Paramedic lives his dream
Not everyone can say they’re living their dream.
But Jarrod Bowen, firefighter/paramedic with the Katy Fire Department, can. “It’s pretty awesome,” he said.
“Growing up as a little boy and seeing the fire truck go by, that’s what started it all,” Bowen said.
He grew up in Lampasas and is the first in his family to enter the firefighting service. He first served with the Austin County Emergency Medical Service and a private service for a year before coming to Katy three years ago where he “got lucky” and got a job with the fire department.
Recently, Katy American Legion Post 164 honored him at its third annual banquet and awards ceremony Dec. 2 at the Elks Club in Katy as Paramedic of the Year.
“I wasn’t expecting that. I’m very thankful,” said Bowen, 28. “I work really hard. I don’t work to get Paramedic of the Year. I work to do my job.”
When on duty, firefighters/paramedics maintain the station and the fire trucks every day, he said. “You’re only as good as they firefighter next to you.”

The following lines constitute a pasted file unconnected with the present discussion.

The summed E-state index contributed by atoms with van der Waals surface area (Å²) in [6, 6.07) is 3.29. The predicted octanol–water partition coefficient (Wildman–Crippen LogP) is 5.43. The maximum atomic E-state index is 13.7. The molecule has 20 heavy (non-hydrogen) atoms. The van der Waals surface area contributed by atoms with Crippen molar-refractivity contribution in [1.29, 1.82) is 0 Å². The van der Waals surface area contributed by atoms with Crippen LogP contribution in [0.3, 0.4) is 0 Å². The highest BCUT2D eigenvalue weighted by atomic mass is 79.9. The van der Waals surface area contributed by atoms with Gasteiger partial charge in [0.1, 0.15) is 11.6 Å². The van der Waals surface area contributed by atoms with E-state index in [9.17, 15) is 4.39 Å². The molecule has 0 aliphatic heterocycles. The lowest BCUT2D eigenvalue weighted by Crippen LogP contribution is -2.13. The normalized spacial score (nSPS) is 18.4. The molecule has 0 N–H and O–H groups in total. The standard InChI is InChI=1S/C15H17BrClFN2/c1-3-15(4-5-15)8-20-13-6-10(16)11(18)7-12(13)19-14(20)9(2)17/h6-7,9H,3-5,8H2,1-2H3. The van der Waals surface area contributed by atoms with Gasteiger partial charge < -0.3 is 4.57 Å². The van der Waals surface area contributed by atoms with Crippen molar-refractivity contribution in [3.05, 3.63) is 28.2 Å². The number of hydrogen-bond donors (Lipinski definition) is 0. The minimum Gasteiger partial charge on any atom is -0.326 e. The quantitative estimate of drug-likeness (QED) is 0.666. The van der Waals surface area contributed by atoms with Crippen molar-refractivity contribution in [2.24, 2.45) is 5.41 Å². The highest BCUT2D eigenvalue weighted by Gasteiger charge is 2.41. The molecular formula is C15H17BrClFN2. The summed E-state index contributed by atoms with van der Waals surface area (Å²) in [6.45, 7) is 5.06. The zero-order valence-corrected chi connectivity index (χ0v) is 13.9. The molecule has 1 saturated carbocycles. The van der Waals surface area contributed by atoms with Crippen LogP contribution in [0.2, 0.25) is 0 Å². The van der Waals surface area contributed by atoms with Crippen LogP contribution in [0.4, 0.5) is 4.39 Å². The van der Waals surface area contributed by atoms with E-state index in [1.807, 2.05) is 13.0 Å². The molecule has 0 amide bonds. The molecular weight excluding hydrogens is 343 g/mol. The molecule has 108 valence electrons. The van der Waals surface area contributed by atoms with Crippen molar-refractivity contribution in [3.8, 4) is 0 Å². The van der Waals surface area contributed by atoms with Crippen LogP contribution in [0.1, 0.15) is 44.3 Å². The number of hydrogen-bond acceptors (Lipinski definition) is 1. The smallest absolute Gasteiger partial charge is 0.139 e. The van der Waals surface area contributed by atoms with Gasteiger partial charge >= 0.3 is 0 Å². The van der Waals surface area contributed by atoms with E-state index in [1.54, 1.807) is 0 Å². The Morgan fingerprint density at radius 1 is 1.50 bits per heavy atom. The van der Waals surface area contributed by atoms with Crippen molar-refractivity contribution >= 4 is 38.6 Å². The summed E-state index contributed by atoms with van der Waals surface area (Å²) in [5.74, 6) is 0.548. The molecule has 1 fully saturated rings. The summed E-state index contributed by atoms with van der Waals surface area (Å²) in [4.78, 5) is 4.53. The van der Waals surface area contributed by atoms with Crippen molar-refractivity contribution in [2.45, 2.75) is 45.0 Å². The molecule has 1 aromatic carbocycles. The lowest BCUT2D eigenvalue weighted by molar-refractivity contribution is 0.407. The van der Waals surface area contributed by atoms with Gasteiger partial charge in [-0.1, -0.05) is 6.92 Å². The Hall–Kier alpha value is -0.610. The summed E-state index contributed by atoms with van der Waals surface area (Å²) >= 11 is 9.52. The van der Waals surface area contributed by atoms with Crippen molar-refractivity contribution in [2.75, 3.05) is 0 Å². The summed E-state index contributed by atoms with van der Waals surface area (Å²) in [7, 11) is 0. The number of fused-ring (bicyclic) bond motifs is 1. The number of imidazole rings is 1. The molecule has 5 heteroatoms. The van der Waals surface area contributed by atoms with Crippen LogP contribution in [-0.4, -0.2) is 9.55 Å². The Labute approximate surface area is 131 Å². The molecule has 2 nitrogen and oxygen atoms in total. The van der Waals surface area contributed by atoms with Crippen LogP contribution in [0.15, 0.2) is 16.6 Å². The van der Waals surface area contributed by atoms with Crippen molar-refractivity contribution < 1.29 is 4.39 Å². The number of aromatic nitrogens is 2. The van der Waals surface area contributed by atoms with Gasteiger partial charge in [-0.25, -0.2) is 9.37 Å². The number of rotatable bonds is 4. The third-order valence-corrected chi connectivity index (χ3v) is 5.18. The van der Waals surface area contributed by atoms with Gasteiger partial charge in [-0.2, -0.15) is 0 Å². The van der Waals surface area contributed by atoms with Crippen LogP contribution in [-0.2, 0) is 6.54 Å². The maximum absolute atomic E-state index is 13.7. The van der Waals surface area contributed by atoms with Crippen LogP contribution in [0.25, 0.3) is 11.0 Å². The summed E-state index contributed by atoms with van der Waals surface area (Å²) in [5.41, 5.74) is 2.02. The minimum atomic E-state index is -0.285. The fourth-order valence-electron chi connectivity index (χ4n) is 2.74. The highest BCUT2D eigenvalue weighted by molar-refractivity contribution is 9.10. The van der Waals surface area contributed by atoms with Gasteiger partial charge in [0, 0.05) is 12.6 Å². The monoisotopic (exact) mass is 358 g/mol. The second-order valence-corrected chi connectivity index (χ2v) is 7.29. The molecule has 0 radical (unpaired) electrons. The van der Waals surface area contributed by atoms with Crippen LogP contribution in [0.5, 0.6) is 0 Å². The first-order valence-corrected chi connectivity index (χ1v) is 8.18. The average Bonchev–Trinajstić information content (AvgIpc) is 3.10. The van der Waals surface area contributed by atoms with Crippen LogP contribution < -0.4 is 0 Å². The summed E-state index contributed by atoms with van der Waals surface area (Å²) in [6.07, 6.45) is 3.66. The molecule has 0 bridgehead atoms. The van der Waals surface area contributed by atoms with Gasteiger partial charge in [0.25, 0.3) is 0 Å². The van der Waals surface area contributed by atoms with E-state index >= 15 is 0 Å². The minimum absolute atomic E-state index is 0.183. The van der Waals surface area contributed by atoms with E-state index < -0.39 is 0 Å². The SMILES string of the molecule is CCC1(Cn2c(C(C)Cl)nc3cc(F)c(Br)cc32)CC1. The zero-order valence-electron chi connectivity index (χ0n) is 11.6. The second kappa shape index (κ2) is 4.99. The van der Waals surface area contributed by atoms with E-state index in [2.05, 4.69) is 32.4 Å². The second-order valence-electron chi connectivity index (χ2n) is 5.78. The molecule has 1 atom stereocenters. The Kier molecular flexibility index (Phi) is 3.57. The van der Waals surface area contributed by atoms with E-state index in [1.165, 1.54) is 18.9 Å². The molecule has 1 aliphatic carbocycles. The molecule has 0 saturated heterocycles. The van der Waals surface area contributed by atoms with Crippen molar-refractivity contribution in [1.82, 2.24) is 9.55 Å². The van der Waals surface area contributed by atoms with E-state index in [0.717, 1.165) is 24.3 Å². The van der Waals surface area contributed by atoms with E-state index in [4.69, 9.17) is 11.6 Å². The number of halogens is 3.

Bowen said, “I want to continue to do my best and to grow as a firefighter and paramedic for the City of Katy.” He recently took the test to become a driver/operator with the department.
“We train around the clock,” said Bowen. Eighteen months of classroom study and in-the-field training are required, for example, to advance from basic emergency medical technician to paramedic.
Attitude and desire to learn are among the qualities Katy Fire Chief Russell Wilson considered when nominating Bowen for the award. “He stands out in service above and beyond,” said the chief. Selecting Bowen and Michael Ondruch, firefighter/paramedic, as Firefighter of the Year were a real challenge because the department has so many deserving personnel, Wilson said. “Both are great young men.”
“There are no routine calls,” said Bowen. “Every call is different.” A rollover one day might involve no injuries and another day five people could be injured, some seriously and require that Memorial Hermann Life Flight helicopter be called, Bowen said.
“We’re seeing people on the worst days of their life,” he said. But the person who stops to thank them helps to make it all worthwhile.
“Not every day is a good day,” he said. But he’s found that putting a smile on his face serves to encourage others.
Among the challenges he said is helping to mold young people entering the fire service.
When not working, Bowen goes home to spend time with his family. He enjoys fishing and attending football and baseball games with his dad.